Meanwhile, the Prussians continued to arrive on Napoleon’s right, forcing him to detach more troops to steady the situation. At about 6pm the French captured La Haye Sainte, severely weakening Wellington’s position.
Under withering fire, Wellington’s centre began to collapse. The French commander Marshal Ney called for reinforcements to push home his advantage. But Napoleon decided first to send troops to recapture the village of Plancenoit from the Prussians. This gave Wellington time to strengthen his position.
At about 7pm, in a last bid for victory, Napoleon released his finest troops, the Imperial Guard. They marched up the ridge between Hougoumont and La Haye Sainte, but had chosen to attack where Wellington was strongest. Under a withering fire from British guardsmen and light infantry, the Imperial Guard halted, wavered, and finally broke.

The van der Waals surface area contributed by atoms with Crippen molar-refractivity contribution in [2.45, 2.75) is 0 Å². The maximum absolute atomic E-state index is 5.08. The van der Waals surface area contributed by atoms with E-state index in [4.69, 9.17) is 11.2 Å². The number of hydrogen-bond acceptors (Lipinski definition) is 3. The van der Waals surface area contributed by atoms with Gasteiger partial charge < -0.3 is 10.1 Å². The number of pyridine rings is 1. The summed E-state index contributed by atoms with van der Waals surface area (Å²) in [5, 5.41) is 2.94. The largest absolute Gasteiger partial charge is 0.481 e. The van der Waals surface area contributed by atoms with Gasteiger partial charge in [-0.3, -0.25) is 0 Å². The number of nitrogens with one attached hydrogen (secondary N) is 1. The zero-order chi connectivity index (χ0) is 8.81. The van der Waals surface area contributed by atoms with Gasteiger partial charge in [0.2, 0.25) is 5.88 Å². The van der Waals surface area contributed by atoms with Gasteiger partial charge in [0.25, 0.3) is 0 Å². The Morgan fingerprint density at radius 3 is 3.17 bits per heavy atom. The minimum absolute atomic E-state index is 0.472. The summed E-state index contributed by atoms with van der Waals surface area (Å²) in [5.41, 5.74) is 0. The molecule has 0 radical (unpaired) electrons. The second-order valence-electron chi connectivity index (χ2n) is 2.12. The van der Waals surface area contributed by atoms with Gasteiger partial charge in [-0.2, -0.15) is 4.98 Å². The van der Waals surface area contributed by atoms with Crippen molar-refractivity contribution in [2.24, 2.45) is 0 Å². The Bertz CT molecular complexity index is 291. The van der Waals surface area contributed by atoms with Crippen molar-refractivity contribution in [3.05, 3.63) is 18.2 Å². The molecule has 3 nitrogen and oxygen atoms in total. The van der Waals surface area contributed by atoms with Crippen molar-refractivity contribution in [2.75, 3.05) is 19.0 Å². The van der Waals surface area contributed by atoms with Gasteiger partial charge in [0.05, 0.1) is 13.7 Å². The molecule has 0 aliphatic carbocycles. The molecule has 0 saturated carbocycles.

Their defeat sent the rest of the French into panic and eventually retreat. This continued all night, with the French harried by the Prussian cavalry. Napoleon lost nearly 40,000 men killed, wounded or captured. The Allies suffered 22,000 casualties.
Napoleon was defeated. He spoke of fighting on, but was forced to abdicate when the Allies entered Paris on 7 July. He spent the rest of his life in exile on the island of St Helena in the South Atlantic.
‘My heart is broken by the terrible loss I have sustained in my old friends and companions and my poor soldiers. Believe me, nothing except a battle lost can be half so melancholy as a battle won.’
Duke of Wellington - 1815
Two armies face him: a Prussian army under Field Marshal Blucher and a multi-national force under the Duke of Wellington.
Wellington’s army hold off the French at Quatre Bras. But the main French army defeats the Prussians at Ligny. The Prussians retreat.
The Prussians withdrawal obliges Wellington to retreat as well. He falls back to a ridge near the village of Waterloo. Wellington plans to fight there until the Prussians come to his aid.
Wellington’s army beats off a succession of French attacks. The arrival of the Prussians completes Napoleon’s defeat.
The victorious allies enter Paris. Napoleon surrenders to the British and is exiled to St Helena.
The Duke of Wellington received a hero's welcome on his return to Britain. He was showered with further honours, eventually becoming prime minister in 1828, and again in 1834.